My concern about the position of the Catholic Church, about the greatest moral crisis of human history is this —though the teaching that abortion is a grave moral evil has not changed and remains unchangeable, certain actions and inactions taken by bishops and organisations of the Catholic Church have undermined this unchanging teaching. Faced with the greatest catastrophe in human history these failures of moral leadership are in danger of rendering the Church’s condemnation of abortion mere words, with no substance behind them. This is why actions speak louder than words when it comes to abortion.
The following actions and inactions have undermined the authority and credibility of the Church’s condemnation of abortion and need to be rectified as a matter of urgency:
The Mater Hospital agrees to co-operate with Kenny’s abortion law
In 2013 The Mater Misericordiae University Hospital, Dublin, issued a statement confirming that, though a Catholic hospital, its doctors and nurses would co-operate with Enda Kenny’s abortion act, which explicitly mandated it to serve as one of the providers of abortion services. The statement said“The Mater Hospital has carefully considered the Act. The Hospital’s priority is to be at the frontier of compassion, concern and clinical care for all our patients. Having regard to that duty, the Hospital will comply with the law as provided for in the act.” The Mater Hospital is owned and managed by the Sisters of Mercy, the Archdiocese of Dublin, the Catholic Nurses’Guild of Ireland, and the Society of St Vincent de Paul.
The hospital board decided to provide abortion services against the advice of the then Father Kevin Doran, the representative of the Archbishop of Dublin, who had told the press before the statement, “The Mater can’t carry out abortions because it goes against its ethos.” When asked what would happen if the Board decided to co-operate with abortion Fr. Doran replied, “I suppose I can assume there would be very serious discussion between the Archbishop of Dublin Dr Diarmuid Martin and the management of the hospital.”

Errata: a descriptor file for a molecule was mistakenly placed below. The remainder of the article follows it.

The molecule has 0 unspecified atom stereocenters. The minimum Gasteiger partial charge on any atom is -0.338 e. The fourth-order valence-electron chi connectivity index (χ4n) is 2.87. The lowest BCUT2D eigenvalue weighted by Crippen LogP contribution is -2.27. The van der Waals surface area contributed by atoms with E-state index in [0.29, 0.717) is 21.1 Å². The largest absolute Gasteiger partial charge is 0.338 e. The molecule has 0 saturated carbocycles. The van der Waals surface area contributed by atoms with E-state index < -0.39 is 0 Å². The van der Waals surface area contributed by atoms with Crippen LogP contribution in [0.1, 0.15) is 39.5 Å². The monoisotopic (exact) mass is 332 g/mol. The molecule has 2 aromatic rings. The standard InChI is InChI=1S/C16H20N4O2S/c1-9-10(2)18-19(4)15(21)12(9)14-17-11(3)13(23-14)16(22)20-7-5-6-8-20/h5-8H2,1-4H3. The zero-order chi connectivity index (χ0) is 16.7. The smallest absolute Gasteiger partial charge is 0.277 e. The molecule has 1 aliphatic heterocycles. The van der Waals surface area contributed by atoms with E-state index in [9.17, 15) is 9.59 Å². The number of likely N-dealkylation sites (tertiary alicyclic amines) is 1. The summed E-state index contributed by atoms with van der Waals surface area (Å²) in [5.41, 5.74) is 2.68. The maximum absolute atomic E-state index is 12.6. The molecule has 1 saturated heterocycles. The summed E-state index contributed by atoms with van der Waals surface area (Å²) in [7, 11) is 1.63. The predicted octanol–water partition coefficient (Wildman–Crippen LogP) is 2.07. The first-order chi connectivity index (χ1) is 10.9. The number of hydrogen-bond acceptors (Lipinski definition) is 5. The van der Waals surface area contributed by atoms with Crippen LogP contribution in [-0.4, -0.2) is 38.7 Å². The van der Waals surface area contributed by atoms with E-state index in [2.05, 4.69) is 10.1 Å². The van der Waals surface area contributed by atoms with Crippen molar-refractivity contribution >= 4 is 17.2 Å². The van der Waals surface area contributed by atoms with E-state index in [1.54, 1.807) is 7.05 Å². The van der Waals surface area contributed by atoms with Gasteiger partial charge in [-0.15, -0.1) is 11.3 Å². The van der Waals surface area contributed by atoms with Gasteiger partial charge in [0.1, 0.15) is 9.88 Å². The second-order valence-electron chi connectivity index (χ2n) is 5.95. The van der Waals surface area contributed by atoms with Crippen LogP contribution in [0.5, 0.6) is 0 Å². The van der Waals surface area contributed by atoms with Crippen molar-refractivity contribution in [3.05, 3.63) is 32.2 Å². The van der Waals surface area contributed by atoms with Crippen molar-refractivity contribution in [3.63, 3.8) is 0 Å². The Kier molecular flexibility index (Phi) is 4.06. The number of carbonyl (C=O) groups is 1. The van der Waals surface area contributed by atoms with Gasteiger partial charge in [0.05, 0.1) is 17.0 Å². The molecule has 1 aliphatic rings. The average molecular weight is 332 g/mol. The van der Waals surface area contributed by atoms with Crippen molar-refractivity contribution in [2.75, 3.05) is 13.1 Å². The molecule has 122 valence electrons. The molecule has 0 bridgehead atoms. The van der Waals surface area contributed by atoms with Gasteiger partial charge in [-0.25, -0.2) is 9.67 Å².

How did Archbishop Diarmuid Martin respond to a Catholic hospital in his own archdiocese publicly stating that it would kill unborn babies? He first explained that though he was the president of the hospital he had “no powers in the governance of the hospital”. A surprising admission considering that as the ordinary of Dublin he has authority over all Catholic institutions in his jurisdiction.
He then paid tribute to the Mater Hospital as if its agreement to provide abortions had not been made, praising their “great tradition of caring for very difficult pregnancies and doing it well within the ethos of the hospital over years. There have been extremely complicated (pregnancies) and I know that they are scrupulous in the policy of trying to defend both the life of the mother and the unborn child. I hope that that continues.” Archbishop Diarmuid Martin concluded his brief response by saying that “he would be seeking further clarifications on the exact meaning of the hospital’s statement.”
Fr. Doran later resigned from the Board saying, “I can confirm that I have resigned because I can’t reconcile my own conscience personally with the statement, largely because I feel a Catholic hospital has to bear witness. It’s about bearing witness to Gospel values alongside providing excellent care.”He later added, that he found the hospital’s “statement of adherence to a law which provided for the direct taking of human life was something which I, as a Catholic priest, couldn’t support and so I resigned.”
Three years later Catholics are still waiting for the Archbishop to explain the Mater’s response to his request for further clarification about them agreeing to kill unborn babies. He has remained silent about the scandal of a Catholic hospital agreeing to perform abortions. The Mater’s Board have not withdrawn their statement. In 2015 the Chairman of the Mater’s Board, Thomas Lynch, insisted that the hospital’s position “has not altered”.
Adviser to Agency of English Bishops’Conference advocates early abortion
Prof. Tina Beattie, a theological adviser to CAFOD, the Development Agency of the Bishops’Conference of England and Wales, has advocated early abortion for the past six years. She is also an adviser on Bio-ethics to the National Board of Catholic Women that represents the views of Catholic women’s organisations to the Bishops’Conference.